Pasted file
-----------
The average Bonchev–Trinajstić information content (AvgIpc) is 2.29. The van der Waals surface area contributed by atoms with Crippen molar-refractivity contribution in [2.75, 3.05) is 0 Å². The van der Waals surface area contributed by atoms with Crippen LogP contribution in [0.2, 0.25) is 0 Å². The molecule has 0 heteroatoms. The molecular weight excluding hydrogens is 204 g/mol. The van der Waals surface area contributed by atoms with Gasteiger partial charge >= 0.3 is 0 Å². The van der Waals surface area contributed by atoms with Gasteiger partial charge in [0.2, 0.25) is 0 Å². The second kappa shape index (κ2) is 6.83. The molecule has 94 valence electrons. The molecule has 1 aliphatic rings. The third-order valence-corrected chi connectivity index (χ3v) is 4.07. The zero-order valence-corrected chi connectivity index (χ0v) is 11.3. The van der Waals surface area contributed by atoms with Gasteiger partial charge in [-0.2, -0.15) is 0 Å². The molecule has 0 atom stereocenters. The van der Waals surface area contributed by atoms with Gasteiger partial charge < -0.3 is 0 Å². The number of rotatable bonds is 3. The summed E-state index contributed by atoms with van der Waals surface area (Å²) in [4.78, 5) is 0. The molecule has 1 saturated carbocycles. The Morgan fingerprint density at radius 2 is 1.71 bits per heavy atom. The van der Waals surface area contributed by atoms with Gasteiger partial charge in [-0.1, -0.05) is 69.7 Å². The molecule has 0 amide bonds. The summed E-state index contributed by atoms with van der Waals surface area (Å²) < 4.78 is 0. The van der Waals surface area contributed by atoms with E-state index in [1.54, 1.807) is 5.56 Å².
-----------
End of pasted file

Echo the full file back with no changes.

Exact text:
The average Bonchev–Trinajstić information content (AvgIpc) is 2.29. The van der Waals surface area contributed by atoms with Crippen molar-refractivity contribution in [2.75, 3.05) is 0 Å². The van der Waals surface area contributed by atoms with Crippen LogP contribution in [0.2, 0.25) is 0 Å². The molecule has 0 heteroatoms. The molecular weight excluding hydrogens is 204 g/mol. The van der Waals surface area contributed by atoms with Gasteiger partial charge >= 0.3 is 0 Å². The van der Waals surface area contributed by atoms with Gasteiger partial charge in [0.2, 0.25) is 0 Å². The second kappa shape index (κ2) is 6.83. The molecule has 94 valence electrons. The molecule has 1 aliphatic rings. The third-order valence-corrected chi connectivity index (χ3v) is 4.07. The zero-order valence-corrected chi connectivity index (χ0v) is 11.3. The van der Waals surface area contributed by atoms with Gasteiger partial charge in [-0.2, -0.15) is 0 Å². The molecule has 0 atom stereocenters. The van der Waals surface area contributed by atoms with Gasteiger partial charge < -0.3 is 0 Å². The number of rotatable bonds is 3. The summed E-state index contributed by atoms with van der Waals surface area (Å²) in [4.78, 5) is 0. The molecule has 1 saturated carbocycles. The Morgan fingerprint density at radius 2 is 1.71 bits per heavy atom. The van der Waals surface area contributed by atoms with Gasteiger partial charge in [-0.1, -0.05) is 69.7 Å². The molecule has 0 amide bonds. The summed E-state index contributed by atoms with van der Waals surface area (Å²) < 4.78 is 0. The van der Waals surface area contributed by atoms with E-state index in [1.54, 1.807) is 5.56 Å².